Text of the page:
The crowded airspace over the Hudson River, where nine people died in the collision of a small plane and a sightseeing helicopter, will be split into a low-altitude zone for local traffic and a higher one for longer-distance flights, the Federal Aviation Administration said Monday.
The new rules provide structure to a Hudson River air corridor that some pilots had compared to the wild West, with helicopters loaded with commuters and sightseers cutting across the waterway as fixed-wing private planes travel down it on longer journeys.
The changes, which follow recommendations in an FAA task force report compiled after the Aug. 8 collision, are to take effect Thursday.
"We're going to separate the aircraft by mission," Babbitt said. "What we have done with the airspace changes is to simplify, crystallize and essentially make a requirement for how you're going to operate."
Local planes and helicopters will be restricted to an altitude of 1,000 feet or less, said FAA chief Randy Babbitt. Those passing through the New York City area on longer flights to other destinations will operate between 1,000 feet and 1,300 feet.
Higher altitudes will continue to be reserved for scheduled airline flights and other operations requiring authorization and monitoring by air traffic controllers.
Speeds within the Hudson River air corridor, which stretches to about 20 miles northeast of the Statue of Liberty, will be restricted to 140 knots, or about 160 mph, or less.
Other changes include requiring southbound aircraft to travel along the New Jersey side of the river, while northbound traffic uses the New York side. The corridor also has been given a uniform ceiling of 1,300 feet, which will replace a maximum altitude that now varies by location from 1,000 feet to 1,500 feet.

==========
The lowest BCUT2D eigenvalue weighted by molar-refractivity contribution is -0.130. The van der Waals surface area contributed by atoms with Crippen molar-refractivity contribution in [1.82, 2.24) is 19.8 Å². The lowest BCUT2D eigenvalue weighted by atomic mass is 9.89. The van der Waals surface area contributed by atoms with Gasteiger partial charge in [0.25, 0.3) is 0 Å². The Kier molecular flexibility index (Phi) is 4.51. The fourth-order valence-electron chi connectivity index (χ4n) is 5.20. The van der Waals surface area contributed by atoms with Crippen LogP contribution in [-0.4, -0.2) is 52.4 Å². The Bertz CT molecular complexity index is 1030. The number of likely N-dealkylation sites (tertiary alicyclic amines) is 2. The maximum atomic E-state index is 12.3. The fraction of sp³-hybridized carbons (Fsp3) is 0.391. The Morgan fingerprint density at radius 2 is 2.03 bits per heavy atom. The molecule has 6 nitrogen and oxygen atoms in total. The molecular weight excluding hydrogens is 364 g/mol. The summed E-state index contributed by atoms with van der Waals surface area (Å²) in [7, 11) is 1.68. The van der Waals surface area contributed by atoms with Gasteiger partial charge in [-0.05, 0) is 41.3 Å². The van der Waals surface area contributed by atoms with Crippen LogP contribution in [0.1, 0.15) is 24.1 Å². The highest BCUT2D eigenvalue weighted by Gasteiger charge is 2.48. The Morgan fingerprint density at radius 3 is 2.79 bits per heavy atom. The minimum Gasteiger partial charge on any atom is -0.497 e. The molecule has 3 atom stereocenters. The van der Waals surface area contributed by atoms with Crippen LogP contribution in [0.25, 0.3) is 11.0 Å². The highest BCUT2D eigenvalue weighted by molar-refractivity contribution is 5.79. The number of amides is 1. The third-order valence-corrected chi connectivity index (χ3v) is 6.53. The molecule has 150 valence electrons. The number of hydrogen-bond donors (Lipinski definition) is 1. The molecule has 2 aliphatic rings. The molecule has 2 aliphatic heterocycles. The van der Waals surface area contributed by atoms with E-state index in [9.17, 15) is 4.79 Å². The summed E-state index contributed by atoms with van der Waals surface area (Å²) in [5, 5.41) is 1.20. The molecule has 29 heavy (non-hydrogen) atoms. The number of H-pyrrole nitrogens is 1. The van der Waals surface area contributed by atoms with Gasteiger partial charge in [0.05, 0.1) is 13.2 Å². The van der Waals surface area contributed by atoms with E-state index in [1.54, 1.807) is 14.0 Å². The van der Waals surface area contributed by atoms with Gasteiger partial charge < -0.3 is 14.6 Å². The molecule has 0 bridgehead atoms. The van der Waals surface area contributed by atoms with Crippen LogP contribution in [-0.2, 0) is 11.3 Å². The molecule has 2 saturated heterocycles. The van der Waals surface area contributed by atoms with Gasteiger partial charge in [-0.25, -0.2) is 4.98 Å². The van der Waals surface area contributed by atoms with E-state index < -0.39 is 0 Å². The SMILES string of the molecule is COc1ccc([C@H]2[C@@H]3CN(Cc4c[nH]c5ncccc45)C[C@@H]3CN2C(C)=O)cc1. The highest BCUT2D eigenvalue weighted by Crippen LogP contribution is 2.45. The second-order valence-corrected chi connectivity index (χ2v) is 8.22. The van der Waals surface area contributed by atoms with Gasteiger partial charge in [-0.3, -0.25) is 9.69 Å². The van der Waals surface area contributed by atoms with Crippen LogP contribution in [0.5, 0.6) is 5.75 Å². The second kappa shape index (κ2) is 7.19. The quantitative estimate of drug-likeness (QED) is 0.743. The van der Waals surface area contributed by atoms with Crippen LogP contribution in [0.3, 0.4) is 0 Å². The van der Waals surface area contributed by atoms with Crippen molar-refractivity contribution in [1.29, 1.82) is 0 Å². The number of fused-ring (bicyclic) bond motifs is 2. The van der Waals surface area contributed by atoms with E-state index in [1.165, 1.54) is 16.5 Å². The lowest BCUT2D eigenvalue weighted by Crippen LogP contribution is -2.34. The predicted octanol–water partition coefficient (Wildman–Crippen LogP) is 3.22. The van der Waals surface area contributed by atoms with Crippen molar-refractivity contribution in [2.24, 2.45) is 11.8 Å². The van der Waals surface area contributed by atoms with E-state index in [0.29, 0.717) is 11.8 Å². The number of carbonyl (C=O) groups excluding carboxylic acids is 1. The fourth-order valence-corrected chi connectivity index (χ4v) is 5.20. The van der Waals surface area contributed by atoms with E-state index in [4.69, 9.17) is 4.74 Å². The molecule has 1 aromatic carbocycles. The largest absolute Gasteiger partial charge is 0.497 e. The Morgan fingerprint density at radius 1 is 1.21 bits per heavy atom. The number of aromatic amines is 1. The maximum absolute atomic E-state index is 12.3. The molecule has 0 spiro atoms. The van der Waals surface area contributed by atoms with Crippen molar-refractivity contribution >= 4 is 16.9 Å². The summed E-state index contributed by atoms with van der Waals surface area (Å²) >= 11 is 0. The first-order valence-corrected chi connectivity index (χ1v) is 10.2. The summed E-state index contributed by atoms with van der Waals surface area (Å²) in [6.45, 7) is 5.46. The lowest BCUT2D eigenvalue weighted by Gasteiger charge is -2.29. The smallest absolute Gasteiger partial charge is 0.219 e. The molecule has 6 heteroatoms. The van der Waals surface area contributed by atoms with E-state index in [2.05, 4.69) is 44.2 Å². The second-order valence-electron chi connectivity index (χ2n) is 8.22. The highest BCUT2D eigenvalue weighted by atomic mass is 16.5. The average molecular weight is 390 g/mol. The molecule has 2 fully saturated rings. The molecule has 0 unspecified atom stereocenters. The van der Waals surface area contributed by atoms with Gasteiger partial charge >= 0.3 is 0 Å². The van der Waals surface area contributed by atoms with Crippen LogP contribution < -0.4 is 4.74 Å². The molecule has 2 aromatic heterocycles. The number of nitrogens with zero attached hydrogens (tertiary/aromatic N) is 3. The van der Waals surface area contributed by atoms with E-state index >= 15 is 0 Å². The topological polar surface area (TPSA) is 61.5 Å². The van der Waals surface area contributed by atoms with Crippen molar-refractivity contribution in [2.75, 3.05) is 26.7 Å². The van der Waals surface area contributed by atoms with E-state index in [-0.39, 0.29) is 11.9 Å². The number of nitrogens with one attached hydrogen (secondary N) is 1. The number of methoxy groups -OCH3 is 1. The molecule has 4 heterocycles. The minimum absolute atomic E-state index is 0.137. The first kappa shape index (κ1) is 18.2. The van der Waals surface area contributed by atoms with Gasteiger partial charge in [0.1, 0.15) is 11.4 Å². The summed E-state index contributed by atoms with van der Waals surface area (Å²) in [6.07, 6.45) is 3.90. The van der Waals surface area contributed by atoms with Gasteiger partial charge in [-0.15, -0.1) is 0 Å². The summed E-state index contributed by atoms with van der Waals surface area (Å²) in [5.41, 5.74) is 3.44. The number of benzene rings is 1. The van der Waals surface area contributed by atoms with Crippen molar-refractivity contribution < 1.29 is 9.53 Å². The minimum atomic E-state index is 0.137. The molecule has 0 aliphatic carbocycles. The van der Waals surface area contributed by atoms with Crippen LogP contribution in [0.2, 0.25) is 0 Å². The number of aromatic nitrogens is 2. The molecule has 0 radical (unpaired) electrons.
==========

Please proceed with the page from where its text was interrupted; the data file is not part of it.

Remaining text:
Matt Zuccaro, president of the International Helicopter Trade Association, said many of the 100 helicopter companies operating in the New York City area already observe similar rules voluntarily. The organization had called for aircraft on different missions to be separated by altitude.
"We support all of the changes," Zuccaro said. "There were no rules of the road before."
The helicopter involved in the fatal crash was rising and heading across the Hudson when the low-wing plane hit it. Five Italian tourists who were on a helicopter sightseeing tour were killed along with their pilot.
Three people died on the plane, a single-engine Piper traveling from Teterboro Airport in New Jersey to Ocean City, N.J.
Babbitt said Monday that the air traffic controller and supervisor who were on duty at Teterboro have been fired. They were previously suspended after an investigation found they weren't monitoring the pilot of the small plane as closely as they should have.
The controllers have appealed their termination and remain on paid leave during the process.
Plane pilot Steven Altman, 60, of Ambler, Pa., was unfamiliar with the corridor and had requested additional guidance from air traffic control. The Teterboro controller failed to notice that Altman read back the wrong radio frequency after being told to switch to the control tower at nearby Newark Liberty International Airport.
It's not clear whether Altman heard subsequent traffic warnings from controllers. The Teterboro controller's supervisor was out of the building on a personal errand.
Doug Church, a spokesman for the National Air Traffic Controllers Association, declined to comment on the firings.
Sen. Charles Schumer said Monday that the changes don't go far enough. He wants all aircraft in the corridor to be monitored continuously by air traffic controllers and to be required to file flight plans, just like commercial airliners.
"We appreciate the FAA's continued focus on closing this serious, gaping hole in air safety over New York City; unfortunately these rules leave the hole too wide open," said Schumer, a New York Democrat.